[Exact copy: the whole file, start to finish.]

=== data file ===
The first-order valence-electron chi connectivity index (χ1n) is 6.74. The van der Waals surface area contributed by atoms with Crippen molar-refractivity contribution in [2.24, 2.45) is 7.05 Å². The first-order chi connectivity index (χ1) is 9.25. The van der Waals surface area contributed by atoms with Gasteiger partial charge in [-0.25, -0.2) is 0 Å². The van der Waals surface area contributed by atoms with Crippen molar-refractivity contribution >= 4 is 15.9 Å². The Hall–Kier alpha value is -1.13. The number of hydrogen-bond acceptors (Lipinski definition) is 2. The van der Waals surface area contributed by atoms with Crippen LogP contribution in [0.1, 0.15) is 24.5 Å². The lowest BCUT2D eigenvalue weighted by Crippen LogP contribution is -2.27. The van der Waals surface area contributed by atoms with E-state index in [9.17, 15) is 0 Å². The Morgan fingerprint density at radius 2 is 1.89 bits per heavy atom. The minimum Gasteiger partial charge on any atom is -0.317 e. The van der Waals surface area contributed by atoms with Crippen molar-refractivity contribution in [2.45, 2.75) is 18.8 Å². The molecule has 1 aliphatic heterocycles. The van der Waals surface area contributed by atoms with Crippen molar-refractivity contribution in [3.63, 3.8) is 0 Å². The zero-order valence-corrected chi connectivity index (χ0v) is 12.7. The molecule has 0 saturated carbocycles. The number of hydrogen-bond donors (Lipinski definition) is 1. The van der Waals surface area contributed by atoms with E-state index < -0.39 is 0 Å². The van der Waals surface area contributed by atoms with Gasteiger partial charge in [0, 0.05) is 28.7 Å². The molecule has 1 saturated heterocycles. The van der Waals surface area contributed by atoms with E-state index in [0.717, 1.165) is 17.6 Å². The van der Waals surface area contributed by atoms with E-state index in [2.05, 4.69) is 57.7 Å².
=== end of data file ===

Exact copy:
The first-order valence-electron chi connectivity index (χ1n) is 6.74. The van der Waals surface area contributed by atoms with Crippen molar-refractivity contribution in [2.24, 2.45) is 7.05 Å². The first-order chi connectivity index (χ1) is 9.25. The van der Waals surface area contributed by atoms with Gasteiger partial charge in [-0.25, -0.2) is 0 Å². The van der Waals surface area contributed by atoms with Crippen molar-refractivity contribution >= 4 is 15.9 Å². The Hall–Kier alpha value is -1.13. The number of hydrogen-bond acceptors (Lipinski definition) is 2. The van der Waals surface area contributed by atoms with Crippen LogP contribution in [0.1, 0.15) is 24.5 Å². The lowest BCUT2D eigenvalue weighted by Crippen LogP contribution is -2.27. The van der Waals surface area contributed by atoms with E-state index in [9.17, 15) is 0 Å². The Morgan fingerprint density at radius 2 is 1.89 bits per heavy atom. The minimum Gasteiger partial charge on any atom is -0.317 e. The van der Waals surface area contributed by atoms with Crippen molar-refractivity contribution in [2.45, 2.75) is 18.8 Å². The molecule has 1 aliphatic heterocycles. The van der Waals surface area contributed by atoms with Crippen molar-refractivity contribution in [3.63, 3.8) is 0 Å². The zero-order valence-corrected chi connectivity index (χ0v) is 12.7. The molecule has 0 saturated carbocycles. The number of hydrogen-bond donors (Lipinski definition) is 1. The van der Waals surface area contributed by atoms with E-state index < -0.39 is 0 Å². The van der Waals surface area contributed by atoms with Gasteiger partial charge in [0, 0.05) is 28.7 Å². The molecule has 1 saturated heterocycles. The van der Waals surface area contributed by atoms with E-state index in [0.717, 1.165) is 17.6 Å². The van der Waals surface area contributed by atoms with E-state index in [2.05, 4.69) is 57.7 Å².